The Ikea Effect: How IKEA’s Business Genius Strategy Destroys their Competition.


It’s no secret that IKEA is the world’s biggest furniture store. What is a secret is how IKEA does it and why they’re able to make more money than any other furniture store in the world. It’s all about the experience IKEA provides and the psychology behind it. This blog will discuss the psychology behind how IKEA achieves such a loyal following and how you can apply IKEA’s strategy to your business.

The story of IKEA.

IKEA is a Swedish-founded retail company that sells ready-to-assemble furniture, kitchen appliances, and home accessories. IKEA was founded in 1943 by Ingvar Kamprad at the age of 17. The company’s name comes from the initials of its founder’s name (I.K.) and the first letters of the words “Ingvar Kamprad Elmtaryd Agunnaryd” (the farm where he grew up). 

IKEA began as a mail-order catalog business selling pens, wallets, picture frames, and other small items. In 1948, IKEA opened its first physical store in Almhult, Sweden. IKEA has since expanded to over 400 stores in more than 50 countries.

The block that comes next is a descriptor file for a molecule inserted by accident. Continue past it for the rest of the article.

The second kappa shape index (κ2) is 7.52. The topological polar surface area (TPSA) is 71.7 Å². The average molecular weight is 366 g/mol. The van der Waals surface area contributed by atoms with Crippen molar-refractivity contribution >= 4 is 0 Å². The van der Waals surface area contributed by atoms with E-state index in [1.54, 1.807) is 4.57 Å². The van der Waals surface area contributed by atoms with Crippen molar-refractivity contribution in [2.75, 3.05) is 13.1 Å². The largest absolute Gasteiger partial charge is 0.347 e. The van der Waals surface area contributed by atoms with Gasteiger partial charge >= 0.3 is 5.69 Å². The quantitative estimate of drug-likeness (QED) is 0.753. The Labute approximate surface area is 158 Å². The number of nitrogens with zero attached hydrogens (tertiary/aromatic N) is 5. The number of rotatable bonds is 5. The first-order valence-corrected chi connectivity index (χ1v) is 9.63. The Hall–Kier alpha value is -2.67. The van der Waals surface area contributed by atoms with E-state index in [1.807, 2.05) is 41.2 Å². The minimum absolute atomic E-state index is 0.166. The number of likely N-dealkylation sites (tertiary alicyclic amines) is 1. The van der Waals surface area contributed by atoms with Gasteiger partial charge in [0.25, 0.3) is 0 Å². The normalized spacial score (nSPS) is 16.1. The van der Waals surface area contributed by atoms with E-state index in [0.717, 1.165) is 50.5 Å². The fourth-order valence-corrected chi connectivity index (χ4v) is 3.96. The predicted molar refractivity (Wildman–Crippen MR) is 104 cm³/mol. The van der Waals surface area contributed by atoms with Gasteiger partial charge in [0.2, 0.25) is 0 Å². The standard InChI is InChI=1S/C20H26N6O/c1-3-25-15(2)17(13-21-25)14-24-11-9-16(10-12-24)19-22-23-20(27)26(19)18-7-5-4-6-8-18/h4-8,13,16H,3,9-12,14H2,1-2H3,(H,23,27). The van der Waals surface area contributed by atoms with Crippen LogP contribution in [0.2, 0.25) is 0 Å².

IKEA is known for its simple and functional design, as well as its low prices. IKEA’s signature product is the Billy bookcase, which has been in production since 1978. IKEA also offers an online store and an app that allows customers to shop from home. IKEA’s mission is to “create a better everyday life for the many people.” IKEA has been ranked as one of the world’s most valuable brands.

How IKEA successfully used the IKEA effect to disrupt the furniture industry.

The IKEA effect is a business strategy used by the Swedish furniture retailer IKEA. The strategy consists of the company offering low prices on furniture, employing a no-frills design philosophy, and relying on its customers to bring the products back to be refurbished or replaced. IKEA has been successful in using this strategy to disrupt the furniture industry and become one of the world’s largest retailers.

IKEA first introduced the IKEA effect in the early 1990s when it began selling cheaply made, flat-pack furniture in its stores. At the time, traditional furniture retailers were charging high prices for cabinet-made high-quality products that required skilled workers to assemble. IKEA undercut these prices by producing most of its furniture in factories in China and then selling it directly to consumers through its stores. This approach forced traditional furniture retailers to change their strategies or face extinction.

Since then, IKEA has continued to use the IKEA effect to expand its market share. In 2007, the company opened its first store outside of Sweden, in Mexico City. This expansion allowed IKEA to reach a more diverse customer base and challenge more established furniture brands in Latin America.